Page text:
Date published: 2018-01-16
Rated 5 out of 5 by from Short and extremely interesting I've taken every TC course by Prof Greenberg about Beethoven, including those on his symphonies, piano sonatas, and string quartets. Beethoven's work is also covered in other Greenberg courses. Nonetheless, I have always found his short courses on the lives of the great masters quite valuable. This was no exception; it's an excellent introduction to Beethoven, his life and times, and his music. Amazingly, since each Greenberg course that covers Beethoven goes into some aspects of Beethoven's personal life, this course has information I hadn't heard before. This course is well worthwhile regardless of your prior knowledge of Beethoven's music.
Date published: 2017-11-27
Rated 5 out of 5 by from Beethoven - Life & Music. I greatly enjoyed this course. The presenter is very knowledgeable and enthusiastic.
Date published: 2017-10-05
Rated 4 out of 5 by from Dynamic and Knowledgeable Presentation There is no doubt that Professor Greenberg knows his material very well; and his presentation is quite dynamic. You won't fall asleep in this class. Perhaps the title of his course says it all, but I was expecting to hear more about Beethoven's music, and less about his personal life. He also expects the student to know something about music theory, which I do not, and that contributed to my disappointment in this course. For these reasons, I reduced a deservedly 5-star rating to a 4.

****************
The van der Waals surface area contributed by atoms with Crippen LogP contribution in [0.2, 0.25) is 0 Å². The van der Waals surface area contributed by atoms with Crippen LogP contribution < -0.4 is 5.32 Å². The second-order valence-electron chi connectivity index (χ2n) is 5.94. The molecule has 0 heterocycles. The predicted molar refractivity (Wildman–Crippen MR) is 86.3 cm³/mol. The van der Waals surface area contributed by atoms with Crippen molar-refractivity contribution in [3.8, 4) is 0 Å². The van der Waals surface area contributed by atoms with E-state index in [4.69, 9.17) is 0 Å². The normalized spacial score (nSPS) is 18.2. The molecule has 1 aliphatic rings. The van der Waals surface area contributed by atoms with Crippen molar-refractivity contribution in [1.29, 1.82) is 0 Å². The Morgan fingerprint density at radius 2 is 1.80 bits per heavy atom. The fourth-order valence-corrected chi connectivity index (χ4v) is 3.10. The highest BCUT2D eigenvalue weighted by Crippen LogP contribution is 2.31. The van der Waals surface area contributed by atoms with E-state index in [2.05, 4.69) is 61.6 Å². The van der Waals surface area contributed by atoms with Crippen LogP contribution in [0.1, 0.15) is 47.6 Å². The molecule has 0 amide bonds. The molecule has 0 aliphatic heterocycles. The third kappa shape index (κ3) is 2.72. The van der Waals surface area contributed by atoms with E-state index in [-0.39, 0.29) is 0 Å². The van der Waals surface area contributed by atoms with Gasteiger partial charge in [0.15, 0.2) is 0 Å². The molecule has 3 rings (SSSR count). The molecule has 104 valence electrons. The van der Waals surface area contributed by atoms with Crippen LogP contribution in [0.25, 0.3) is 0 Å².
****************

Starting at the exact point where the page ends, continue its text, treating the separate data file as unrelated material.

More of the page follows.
Date published: 2017-09-06
Rated 3 out of 5 by from Disappointing There was too much time spent on the less pleasant side of Beethoven's nature. We needed to know about it but not in such great detail. His beautiful legacy of music is far more important and continues to bring so much pleasure into our lives. This is what he is about. I usually enjoy and appreciate the Professor's courses.
Date published: 2017-07-24
Rated 5 out of 5 by from Splendid I like, that Professor Greenburg brought out new (for me) material on Beethoven. Keep on!
Date published: 2017-05-20
Rated 4 out of 5 by from Great but too brief I liked it a lot, but the topic is too great to cover in eight lectures. The course is more like a great "introduction to Beethoven".
Date published: 2017-04-03